A Very Different Canada
Canada is very different today than it was just last month.
It might not feel like it yet, but the Supreme Court's decision to uphold the carbon tax has likely set in motion a series of events that will radically transform our country.
Maybe that sounds dramatic, but we've taken our time to analyze the Supreme Court's 405-page decision, and it's the only conclusion we could come to.
So, let us lay out our reasoning, and then we'll invite you to let us know whether you agree or disagree, and what you think we should do about it.
First, in case you missed our earlier article, here's a short summary of what happened last month:
The Supreme Court of Canada ruled 6-3 in favour of the federal government regarding the constitutionality of the carbon tax.
The federal carbon tax requires provinces to introduce carbon taxes and, crucially, also allows the federal government to impose a special federal carbon tax on any province that refuses to do so.
Alberta, Saskatchewan, and Ontario took the case to the Supreme Court, where they were joined in opposition to the law by Quebec, Manitoba, and New Brunswick.
That's right - if you thought this was just an Alberta or Saskatchewan issue then you missed the point.
Six provinces, representing more than 80% of the population of Canada, opposed the imposition of this law.
Because this case actually goes far beyond just a carbon tax.
As we noted, last month's case was less about the carbon tax itself, and more about the balance of powers between the federal government and the provinces in Canada.
The federal government wished to legislate to mandate a minimum level of action against climate change, while six provinces - including both provinces that had already implemented their own carbon tax, and provinces that had refused - claimed that this requirement infringed on their exclusive jurisdiction as provinces.
To understand why not only those provinces opposed to carbon taxes, but also three provinces who already have carbon taxes took up this case, you need to consider the distinct Canadian federal system.
Unlike in many other countries with federal systems, in Canada, the provinces are - by design - not subservient to the federal government.
The federal government is not a parent, in charge of the provinces like children, telling them what they can and cannot do, giving them rights and responsibilities, and taking them away again if they misbehave.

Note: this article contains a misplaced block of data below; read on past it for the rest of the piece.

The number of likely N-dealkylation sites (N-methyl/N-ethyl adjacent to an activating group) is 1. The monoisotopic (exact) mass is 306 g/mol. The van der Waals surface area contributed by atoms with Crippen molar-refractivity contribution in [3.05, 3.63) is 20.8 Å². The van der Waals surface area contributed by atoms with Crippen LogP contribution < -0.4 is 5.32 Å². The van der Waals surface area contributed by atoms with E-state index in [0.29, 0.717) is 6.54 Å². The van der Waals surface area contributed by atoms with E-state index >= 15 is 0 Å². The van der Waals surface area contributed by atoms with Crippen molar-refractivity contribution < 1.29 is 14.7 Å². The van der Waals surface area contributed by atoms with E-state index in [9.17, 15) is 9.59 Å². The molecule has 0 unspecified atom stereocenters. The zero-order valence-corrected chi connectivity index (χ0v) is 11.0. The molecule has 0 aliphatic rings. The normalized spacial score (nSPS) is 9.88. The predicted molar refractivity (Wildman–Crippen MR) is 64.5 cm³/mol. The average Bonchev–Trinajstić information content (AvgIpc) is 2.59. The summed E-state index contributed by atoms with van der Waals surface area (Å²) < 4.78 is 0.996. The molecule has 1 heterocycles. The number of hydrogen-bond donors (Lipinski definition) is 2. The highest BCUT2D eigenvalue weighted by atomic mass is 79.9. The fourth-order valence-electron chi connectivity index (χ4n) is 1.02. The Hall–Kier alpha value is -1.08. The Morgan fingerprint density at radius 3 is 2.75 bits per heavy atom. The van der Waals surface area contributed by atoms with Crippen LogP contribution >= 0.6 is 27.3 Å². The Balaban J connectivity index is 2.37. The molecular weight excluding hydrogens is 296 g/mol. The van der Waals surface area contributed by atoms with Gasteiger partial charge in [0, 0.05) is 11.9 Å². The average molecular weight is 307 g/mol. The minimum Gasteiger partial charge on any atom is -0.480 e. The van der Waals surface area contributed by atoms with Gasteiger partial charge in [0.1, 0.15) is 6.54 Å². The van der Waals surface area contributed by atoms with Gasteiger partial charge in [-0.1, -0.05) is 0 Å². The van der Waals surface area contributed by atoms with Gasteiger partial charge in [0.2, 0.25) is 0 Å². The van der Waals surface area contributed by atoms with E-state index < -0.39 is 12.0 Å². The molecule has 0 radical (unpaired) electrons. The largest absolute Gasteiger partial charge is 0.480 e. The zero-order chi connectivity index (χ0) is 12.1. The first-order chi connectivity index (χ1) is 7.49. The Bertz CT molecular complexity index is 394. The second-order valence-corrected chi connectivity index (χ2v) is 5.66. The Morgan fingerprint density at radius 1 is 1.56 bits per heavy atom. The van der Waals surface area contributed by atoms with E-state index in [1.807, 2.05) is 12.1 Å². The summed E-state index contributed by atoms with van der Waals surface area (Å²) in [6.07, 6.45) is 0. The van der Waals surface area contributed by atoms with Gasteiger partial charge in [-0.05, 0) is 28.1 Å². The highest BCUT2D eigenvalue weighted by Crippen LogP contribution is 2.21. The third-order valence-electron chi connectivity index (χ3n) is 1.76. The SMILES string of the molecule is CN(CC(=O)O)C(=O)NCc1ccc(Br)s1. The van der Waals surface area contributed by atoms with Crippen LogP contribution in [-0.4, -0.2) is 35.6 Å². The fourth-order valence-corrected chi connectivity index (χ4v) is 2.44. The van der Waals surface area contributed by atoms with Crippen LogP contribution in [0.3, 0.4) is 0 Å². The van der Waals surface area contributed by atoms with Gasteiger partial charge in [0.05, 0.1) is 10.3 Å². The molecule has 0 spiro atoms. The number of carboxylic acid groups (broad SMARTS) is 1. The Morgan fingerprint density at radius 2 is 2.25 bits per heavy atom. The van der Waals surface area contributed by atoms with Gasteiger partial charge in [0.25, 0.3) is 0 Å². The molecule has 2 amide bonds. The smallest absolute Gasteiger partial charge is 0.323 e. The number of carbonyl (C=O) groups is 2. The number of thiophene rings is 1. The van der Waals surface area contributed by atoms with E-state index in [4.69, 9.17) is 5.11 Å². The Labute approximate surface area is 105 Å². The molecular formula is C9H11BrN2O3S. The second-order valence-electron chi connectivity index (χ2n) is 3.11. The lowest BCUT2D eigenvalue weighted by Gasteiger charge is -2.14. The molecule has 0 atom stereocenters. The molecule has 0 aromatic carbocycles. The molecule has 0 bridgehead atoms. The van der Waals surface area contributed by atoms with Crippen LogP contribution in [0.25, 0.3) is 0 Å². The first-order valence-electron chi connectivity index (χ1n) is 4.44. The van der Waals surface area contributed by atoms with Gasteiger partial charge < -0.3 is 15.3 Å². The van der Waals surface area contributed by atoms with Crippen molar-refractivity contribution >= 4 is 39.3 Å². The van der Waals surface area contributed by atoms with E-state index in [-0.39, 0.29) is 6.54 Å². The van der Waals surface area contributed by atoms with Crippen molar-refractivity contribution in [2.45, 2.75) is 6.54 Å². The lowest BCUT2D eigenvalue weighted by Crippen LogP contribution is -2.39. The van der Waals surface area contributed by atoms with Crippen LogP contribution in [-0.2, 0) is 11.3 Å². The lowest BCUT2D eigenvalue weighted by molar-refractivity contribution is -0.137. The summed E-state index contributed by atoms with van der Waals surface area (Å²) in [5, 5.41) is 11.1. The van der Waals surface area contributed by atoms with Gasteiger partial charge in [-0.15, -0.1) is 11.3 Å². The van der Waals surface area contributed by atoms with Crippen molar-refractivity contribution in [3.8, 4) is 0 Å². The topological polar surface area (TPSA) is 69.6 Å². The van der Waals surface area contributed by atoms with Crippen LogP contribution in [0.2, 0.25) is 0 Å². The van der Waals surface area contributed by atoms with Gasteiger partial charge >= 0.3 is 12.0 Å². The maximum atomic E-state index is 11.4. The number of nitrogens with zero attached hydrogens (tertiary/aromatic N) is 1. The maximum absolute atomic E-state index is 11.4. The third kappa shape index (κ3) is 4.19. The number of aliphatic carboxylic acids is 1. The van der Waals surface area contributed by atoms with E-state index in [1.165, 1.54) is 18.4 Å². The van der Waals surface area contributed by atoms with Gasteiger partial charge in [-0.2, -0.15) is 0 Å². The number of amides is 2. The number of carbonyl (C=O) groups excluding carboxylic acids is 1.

Rather, the Canadian Constitution makes clear that the provinces and the federal government are equals who share power.
Importantly, this isn't some general feel-good kind of power-sharing, it's explicitly detailed in the Constitution itself.
The Constitution lays out exactly which powers are given to the federal government and which powers are given to the provincial government, noting that powers given to the provinces are "exclusive" to the province.
Now, around about this time in the discussion (especially if it's occurring on Twitter) is when someone will claim that the modern world is complex, that when the Constitution was written there was no way to predict how important different issues would become, and that naturally some issues might, over time, need to become shared jurisdictions, or even be transferred from one jurisdiction to another.
To which the answer is, yes, of course!
In fact, this is so obviously the case that the Constitution already deals with this issue in multiple ways, and has done since it was first written:
1) The Constitution contains issues on which both the federal government and provincial government may legislate, but if there is any conflict the federal law takes precedence.
2) The Constitution contains issues on which both the federal government and provincial government may legislate, but if there is any conflict the provincial law takes precedence.
3) The Constitution can and has been amended multiple times, including amendments to the list of which powers are allocated to which level of government.
Clearly, then, should a new issue arise in Canada that was not considered in the Constitution, and should that issue be determined to be important enough that the federal government should be given power over that issue, there is a legal process of amending the Constitution which can be followed to resolve this problem.
In fact, that's exactly the process Alberta and Saskatchewan went through last century to guarantee their ownership of their natural resources.
The ownership of natural resources by the provinces, not the federal government, was enshrined in Canada's constitution after massively important negotiations over the Constitution Act, 1982 led by then-Alberta-Premier Peter Lougheed.
But the federal government chose not to take this path when they wanted to implement a carbon tax.
The federal government chose not to negotiate a solution to this disagreement, or to go through the process of amending the Constitution of Canada, because taking either of those approaches would require some compromise, which they didn't want to do.